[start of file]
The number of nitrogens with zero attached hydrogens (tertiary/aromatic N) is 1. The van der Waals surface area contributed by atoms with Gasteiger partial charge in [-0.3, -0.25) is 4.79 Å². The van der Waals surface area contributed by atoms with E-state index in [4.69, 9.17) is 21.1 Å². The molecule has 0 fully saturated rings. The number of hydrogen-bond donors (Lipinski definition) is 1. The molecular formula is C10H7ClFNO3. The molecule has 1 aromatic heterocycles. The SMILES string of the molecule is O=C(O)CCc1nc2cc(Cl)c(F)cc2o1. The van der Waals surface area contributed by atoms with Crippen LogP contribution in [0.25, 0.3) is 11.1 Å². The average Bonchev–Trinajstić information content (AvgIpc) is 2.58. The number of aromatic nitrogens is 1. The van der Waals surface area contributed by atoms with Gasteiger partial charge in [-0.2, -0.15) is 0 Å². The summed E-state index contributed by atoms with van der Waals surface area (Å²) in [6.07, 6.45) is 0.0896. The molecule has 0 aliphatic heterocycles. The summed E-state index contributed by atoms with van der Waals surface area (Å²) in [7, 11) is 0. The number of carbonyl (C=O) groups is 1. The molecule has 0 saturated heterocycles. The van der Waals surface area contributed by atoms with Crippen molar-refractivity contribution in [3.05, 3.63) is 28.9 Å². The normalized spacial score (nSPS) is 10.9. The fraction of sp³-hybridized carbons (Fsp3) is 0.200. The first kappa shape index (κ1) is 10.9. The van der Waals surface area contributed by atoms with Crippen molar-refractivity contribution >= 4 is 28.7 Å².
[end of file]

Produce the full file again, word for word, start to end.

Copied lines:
The number of nitrogens with zero attached hydrogens (tertiary/aromatic N) is 1. The van der Waals surface area contributed by atoms with Gasteiger partial charge in [-0.3, -0.25) is 4.79 Å². The van der Waals surface area contributed by atoms with E-state index in [4.69, 9.17) is 21.1 Å². The molecule has 0 fully saturated rings. The number of hydrogen-bond donors (Lipinski definition) is 1. The molecular formula is C10H7ClFNO3. The molecule has 1 aromatic heterocycles. The SMILES string of the molecule is O=C(O)CCc1nc2cc(Cl)c(F)cc2o1. The van der Waals surface area contributed by atoms with Crippen LogP contribution in [0.25, 0.3) is 11.1 Å². The average Bonchev–Trinajstić information content (AvgIpc) is 2.58. The number of aromatic nitrogens is 1. The van der Waals surface area contributed by atoms with Gasteiger partial charge in [-0.2, -0.15) is 0 Å². The summed E-state index contributed by atoms with van der Waals surface area (Å²) in [6.07, 6.45) is 0.0896. The molecule has 0 aliphatic heterocycles. The summed E-state index contributed by atoms with van der Waals surface area (Å²) in [7, 11) is 0. The number of carbonyl (C=O) groups is 1. The molecule has 0 saturated heterocycles. The van der Waals surface area contributed by atoms with Crippen molar-refractivity contribution in [3.05, 3.63) is 28.9 Å². The normalized spacial score (nSPS) is 10.9. The fraction of sp³-hybridized carbons (Fsp3) is 0.200. The first kappa shape index (κ1) is 10.9. The van der Waals surface area contributed by atoms with Crippen molar-refractivity contribution >= 4 is 28.7 Å².